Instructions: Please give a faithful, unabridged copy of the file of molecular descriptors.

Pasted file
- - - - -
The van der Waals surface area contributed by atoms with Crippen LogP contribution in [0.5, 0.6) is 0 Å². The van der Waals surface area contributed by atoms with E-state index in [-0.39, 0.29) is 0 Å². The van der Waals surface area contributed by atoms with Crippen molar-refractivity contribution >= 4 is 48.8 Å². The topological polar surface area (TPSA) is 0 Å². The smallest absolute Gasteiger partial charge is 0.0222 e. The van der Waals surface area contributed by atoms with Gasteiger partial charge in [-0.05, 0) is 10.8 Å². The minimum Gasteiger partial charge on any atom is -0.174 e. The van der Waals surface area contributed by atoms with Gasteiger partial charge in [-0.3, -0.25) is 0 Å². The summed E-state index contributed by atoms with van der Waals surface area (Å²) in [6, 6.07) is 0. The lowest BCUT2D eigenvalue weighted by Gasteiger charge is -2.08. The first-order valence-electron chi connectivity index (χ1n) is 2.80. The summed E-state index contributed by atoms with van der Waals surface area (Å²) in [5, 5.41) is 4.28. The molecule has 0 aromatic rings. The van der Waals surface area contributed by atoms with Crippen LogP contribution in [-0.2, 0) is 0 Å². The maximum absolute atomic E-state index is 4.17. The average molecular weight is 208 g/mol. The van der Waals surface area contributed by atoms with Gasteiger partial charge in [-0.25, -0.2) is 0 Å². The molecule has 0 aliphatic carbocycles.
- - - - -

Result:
The van der Waals surface area contributed by atoms with Crippen LogP contribution in [0.5, 0.6) is 0 Å². The van der Waals surface area contributed by atoms with E-state index in [-0.39, 0.29) is 0 Å². The van der Waals surface area contributed by atoms with Crippen molar-refractivity contribution >= 4 is 48.8 Å². The topological polar surface area (TPSA) is 0 Å². The smallest absolute Gasteiger partial charge is 0.0222 e. The van der Waals surface area contributed by atoms with Gasteiger partial charge in [-0.05, 0) is 10.8 Å². The minimum Gasteiger partial charge on any atom is -0.174 e. The van der Waals surface area contributed by atoms with Gasteiger partial charge in [-0.3, -0.25) is 0 Å². The summed E-state index contributed by atoms with van der Waals surface area (Å²) in [6, 6.07) is 0. The lowest BCUT2D eigenvalue weighted by Gasteiger charge is -2.08. The first-order valence-electron chi connectivity index (χ1n) is 2.80. The summed E-state index contributed by atoms with van der Waals surface area (Å²) in [5, 5.41) is 4.28. The molecule has 0 aromatic rings. The van der Waals surface area contributed by atoms with Crippen LogP contribution in [-0.2, 0) is 0 Å². The maximum absolute atomic E-state index is 4.17. The average molecular weight is 208 g/mol. The van der Waals surface area contributed by atoms with Gasteiger partial charge in [-0.25, -0.2) is 0 Å². The molecule has 0 aliphatic carbocycles.